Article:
You have to wonder at what point Simon Gerrans’ rivals realised they’d made a mess of Liege-Bastogne-Liege. They had 262.7 kilometres of hilly roads to get rid of him, before the final flatter 300-metre straight leading to the finish line.
Was it at 18 kilometres to go, when a strong 10-rider group of favourites, 50 metres off the front of the peloton after the Cote de la Roche aux Faucons, fell apart under the weight of its own potential? Was it at 10.5 kilometres to go, when Gerrans’ Dutch team-mate Pieter Weening went to the front of a still 50-strong peloton and led it, in single file, through the streets of Liege, preventing any attacks? Was it over the top of the Cote de St Nicolas, when the only attack to go clear was a two-up move by Ag2r and Katusha lieutenants Domenico Pozzovivo and Giampaolo Caruso? Or was it at the point, at 200 metres to go, that Gerrans ripped himself from Alejandro Valverde’s back wheel and proved that in a finish like this, the Australian has no peers?
To speak of his rivals losing Liege-Bastogne-Liege, rather than him winning, is unfair to Gerrans, however. His victory in the race has been a long time coming – in the last six editions of the race, he’s come sixth, 11th, 12th, 19th, 10th and finally first. While he’s not been quite strong or lucky enough to win it in the past, he’s been close enough to the front to watch closely how others have done so.
More importantly, his Orica team took responsibility for shaping the race in his favour – Weening worked hard, along with Movistar, in the final 10 kilometres to the foot of the St Nicolas, then Weening and Simon Clarke led the bunch into the climb. Weening was at the front again up the final drag through Ans with 1.5 kilometres to go, slowly pulling the peloton back to Caruso and Pozzovivo. Then, when the front of the bunch fragmented under the pressure of Dan Martin’s final-kilometre attack, Gerrans hauled himself up to Valverde’s back wheel.
There was still work to do, at this point. Two riders, Caruso and Dan Martin, were a dozen metres ahead of Valverde and Gerrans into the final corner. Martin’s hopes of winning were dashed when his bike slid out from underneath him, while Caruso was caught with only 75 metres to go. Romantics might well have been rooting for Martin and Caruso, respectively the unluckiest and pluckiest might-have-beens of the race. But Gerrans’ riding style is as pragmatic and unromantic as cycling gets. On this day, Gerrans’ ice extinguished their fire.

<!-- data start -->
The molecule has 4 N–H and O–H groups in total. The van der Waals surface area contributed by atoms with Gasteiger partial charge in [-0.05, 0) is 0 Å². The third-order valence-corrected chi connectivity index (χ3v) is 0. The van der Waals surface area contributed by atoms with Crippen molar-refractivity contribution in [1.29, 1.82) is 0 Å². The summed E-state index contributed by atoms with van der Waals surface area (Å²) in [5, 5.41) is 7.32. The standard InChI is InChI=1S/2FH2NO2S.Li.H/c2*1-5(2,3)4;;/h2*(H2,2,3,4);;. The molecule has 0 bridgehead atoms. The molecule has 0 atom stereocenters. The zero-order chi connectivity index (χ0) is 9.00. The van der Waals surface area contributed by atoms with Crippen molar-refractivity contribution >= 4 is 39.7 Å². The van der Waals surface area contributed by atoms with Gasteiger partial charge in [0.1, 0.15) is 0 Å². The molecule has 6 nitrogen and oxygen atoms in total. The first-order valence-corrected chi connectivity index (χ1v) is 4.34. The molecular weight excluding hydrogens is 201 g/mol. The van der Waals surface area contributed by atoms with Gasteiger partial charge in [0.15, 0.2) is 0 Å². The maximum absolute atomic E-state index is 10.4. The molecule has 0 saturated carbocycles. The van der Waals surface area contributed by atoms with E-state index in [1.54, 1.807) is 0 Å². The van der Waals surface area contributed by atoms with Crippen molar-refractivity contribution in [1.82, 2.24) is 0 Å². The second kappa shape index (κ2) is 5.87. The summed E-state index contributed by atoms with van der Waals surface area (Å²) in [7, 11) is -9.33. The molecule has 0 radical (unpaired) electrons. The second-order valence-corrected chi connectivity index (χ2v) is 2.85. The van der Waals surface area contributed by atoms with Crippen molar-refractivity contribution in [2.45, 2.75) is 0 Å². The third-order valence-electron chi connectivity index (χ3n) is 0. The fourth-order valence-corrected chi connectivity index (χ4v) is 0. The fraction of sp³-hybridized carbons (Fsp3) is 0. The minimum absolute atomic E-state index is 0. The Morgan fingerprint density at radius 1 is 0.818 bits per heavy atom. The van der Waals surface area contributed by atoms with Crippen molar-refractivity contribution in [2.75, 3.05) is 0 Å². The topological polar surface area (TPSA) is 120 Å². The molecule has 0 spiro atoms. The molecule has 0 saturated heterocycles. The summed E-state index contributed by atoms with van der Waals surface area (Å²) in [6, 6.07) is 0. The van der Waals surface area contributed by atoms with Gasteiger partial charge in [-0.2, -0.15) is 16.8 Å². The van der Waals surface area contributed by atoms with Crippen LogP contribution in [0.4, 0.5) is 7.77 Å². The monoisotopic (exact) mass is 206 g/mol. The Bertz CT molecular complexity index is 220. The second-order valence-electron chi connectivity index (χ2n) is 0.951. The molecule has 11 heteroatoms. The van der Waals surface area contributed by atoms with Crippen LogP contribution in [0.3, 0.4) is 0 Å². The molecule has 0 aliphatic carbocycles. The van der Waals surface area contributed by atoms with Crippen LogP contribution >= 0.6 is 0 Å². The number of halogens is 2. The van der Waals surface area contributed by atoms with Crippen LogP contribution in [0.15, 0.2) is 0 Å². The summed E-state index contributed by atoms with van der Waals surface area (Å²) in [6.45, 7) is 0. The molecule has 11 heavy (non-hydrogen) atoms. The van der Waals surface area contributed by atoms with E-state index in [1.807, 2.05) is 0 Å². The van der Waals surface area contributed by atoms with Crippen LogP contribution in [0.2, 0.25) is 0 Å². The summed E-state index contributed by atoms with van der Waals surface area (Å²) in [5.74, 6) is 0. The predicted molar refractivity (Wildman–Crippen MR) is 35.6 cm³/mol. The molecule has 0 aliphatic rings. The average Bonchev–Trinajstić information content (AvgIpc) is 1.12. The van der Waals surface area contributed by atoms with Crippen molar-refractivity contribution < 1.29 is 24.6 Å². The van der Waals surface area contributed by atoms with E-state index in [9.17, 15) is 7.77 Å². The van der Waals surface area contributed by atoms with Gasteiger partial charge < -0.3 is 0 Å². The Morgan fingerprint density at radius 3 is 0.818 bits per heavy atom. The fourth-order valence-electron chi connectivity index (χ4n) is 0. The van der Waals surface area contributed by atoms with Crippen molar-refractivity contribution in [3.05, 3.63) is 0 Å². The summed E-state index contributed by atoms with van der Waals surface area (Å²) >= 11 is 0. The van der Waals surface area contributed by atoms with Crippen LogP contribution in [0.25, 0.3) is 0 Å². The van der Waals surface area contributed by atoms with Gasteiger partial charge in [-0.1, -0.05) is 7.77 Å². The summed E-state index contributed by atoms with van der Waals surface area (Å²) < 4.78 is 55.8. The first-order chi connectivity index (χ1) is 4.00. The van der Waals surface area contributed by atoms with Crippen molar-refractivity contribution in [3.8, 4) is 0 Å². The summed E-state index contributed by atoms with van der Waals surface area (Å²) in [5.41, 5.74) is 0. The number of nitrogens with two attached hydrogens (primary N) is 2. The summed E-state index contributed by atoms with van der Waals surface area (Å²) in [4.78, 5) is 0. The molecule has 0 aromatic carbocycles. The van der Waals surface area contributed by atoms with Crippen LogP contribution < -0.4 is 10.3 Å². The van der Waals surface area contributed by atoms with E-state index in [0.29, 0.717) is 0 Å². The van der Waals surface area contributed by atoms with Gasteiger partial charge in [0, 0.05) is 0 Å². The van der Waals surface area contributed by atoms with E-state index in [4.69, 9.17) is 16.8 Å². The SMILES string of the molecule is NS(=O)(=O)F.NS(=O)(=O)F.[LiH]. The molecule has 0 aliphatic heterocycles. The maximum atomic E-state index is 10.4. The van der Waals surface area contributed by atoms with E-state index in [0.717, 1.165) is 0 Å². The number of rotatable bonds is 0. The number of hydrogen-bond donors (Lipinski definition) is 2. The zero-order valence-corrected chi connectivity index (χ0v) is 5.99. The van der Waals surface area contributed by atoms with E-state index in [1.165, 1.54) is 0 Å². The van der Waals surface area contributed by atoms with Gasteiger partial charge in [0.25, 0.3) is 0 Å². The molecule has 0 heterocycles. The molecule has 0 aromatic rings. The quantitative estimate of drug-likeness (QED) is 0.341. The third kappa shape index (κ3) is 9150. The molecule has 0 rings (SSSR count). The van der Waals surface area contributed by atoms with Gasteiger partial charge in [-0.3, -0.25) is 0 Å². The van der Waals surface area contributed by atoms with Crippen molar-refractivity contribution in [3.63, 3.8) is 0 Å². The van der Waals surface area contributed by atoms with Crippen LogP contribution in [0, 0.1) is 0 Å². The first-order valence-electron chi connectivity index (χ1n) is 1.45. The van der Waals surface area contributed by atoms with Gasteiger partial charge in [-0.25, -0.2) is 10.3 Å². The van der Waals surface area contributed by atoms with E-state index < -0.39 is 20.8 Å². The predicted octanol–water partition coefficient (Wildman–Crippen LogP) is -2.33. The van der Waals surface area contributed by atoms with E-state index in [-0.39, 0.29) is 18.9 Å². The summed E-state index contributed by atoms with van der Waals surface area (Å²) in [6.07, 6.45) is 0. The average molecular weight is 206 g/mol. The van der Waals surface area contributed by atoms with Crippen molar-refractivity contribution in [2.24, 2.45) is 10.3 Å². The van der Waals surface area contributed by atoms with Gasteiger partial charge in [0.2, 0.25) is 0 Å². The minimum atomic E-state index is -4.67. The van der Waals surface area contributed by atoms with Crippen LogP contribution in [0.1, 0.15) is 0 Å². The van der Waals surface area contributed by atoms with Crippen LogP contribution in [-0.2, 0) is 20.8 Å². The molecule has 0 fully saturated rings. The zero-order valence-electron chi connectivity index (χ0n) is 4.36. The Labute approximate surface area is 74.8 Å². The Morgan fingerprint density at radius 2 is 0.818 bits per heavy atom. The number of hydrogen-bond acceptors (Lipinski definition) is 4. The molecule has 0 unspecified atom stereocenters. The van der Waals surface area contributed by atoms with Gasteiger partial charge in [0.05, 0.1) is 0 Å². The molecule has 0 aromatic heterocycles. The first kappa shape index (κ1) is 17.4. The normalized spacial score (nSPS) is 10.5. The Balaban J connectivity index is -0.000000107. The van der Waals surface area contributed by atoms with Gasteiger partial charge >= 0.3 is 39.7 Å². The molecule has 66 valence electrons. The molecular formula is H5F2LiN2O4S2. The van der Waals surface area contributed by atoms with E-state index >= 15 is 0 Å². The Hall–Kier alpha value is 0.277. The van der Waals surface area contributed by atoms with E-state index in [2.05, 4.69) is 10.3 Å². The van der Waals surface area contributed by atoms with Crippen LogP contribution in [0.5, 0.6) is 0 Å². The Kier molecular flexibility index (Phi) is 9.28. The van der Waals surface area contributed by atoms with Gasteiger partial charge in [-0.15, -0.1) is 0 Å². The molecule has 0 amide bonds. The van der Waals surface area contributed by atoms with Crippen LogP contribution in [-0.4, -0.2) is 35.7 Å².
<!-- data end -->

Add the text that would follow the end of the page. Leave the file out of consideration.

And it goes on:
Could Martin have won, had he stayed upright? He’d caught and would have passed Caruso. Caruso was only a few lengths behind Gerrans at the finish, in fourth place. It will be no consolation to the Irishman that it would have been extremely close. But ultimately, Martin and Caruso are two of 198 starters who didn’t win the race. They just happened to be two of the most visible. Gerrans, on the other hand, was invisible, until exactly the right moment.
The 100th edition of the race was an uncharacteristically tame one. A long-range break went, and their lead went from zero to 15 minutes to zero again over 230 kilometres. But the killer sequence of climbs in the last 50 kilometres – La Redoute, Forges and Roche aux Faucons – didn’t draw out the favourites, who preferred to hide away and do battle by proxy. Julian Arredondo of Trek and Pozzovivo attacked over the Roche aux Faucons, and Samuel Sanchez of BMC might have bridged, except he attacked far too late up the climb and simply gave his chasers something to aim at.
Behind Arredondo and Pozzovivo, eight riders did go briefly clear, including Valverde, Amstel Gold winner Philippe Gilbert, 2013 Fleche Wallonne winner Daniel Moreno, Amstel runner-up Jelle Vanendert, and 2013 Amstel winner Roman Kreuziger, plus Belkin’s Lars-Petter Nordhaug and Astana’s Enrico Gasparotto. When Omega Pharma’s Michal Kwiatkowski and Ag2r’s Romain Bardet also bridged across, it looked like the strongest riders in the race had finally come to the fore. But instead of pressing on, they started looking at each other. A bit of foxing and freewheeling later, it had all come together, and Weening took over for Orica, catching Arredondo and Pozzovivo in Liege.
Pozzovivo went again on the St Nicolas, this time with Caruso, and the biggest surprise was that none of the favourites felt that this would be a good time to go, especially with Gerrans still in the front group. Dan Martin made a brief dig over the top of the St Nicolas, setting off a pattern of attacks, chases and truces which slowed the peloton but allowed Pozzovivo and Caruso a 20-second lead. Even through the streets of Ans, the only significant attack was from Belkin’s lieutenant Nordhaug.
Up the final drag inside the final kilometre, Martin attacked. Kreuziger took responsibility for chasing, even though he was probably riding himself out of a top five position by doing so. Gilbert attempted to attack, but couldn’t hold his effort, even though he pulled the peloton slightly closer. Valverde took over, with a strong effort. All the while, Gerrans bided his time. He stuck to Valverde’s wheel up the final climb with single-minded focus, even as Martin and Gilbert made their attacks. After 263 kilometres, 10 major climbs, and six and a half hours of racing, the 100th edition of the hilliest Classic of all had come down to a bunch sprint. In the end, it was no surprise that the best sprinter in the field won.
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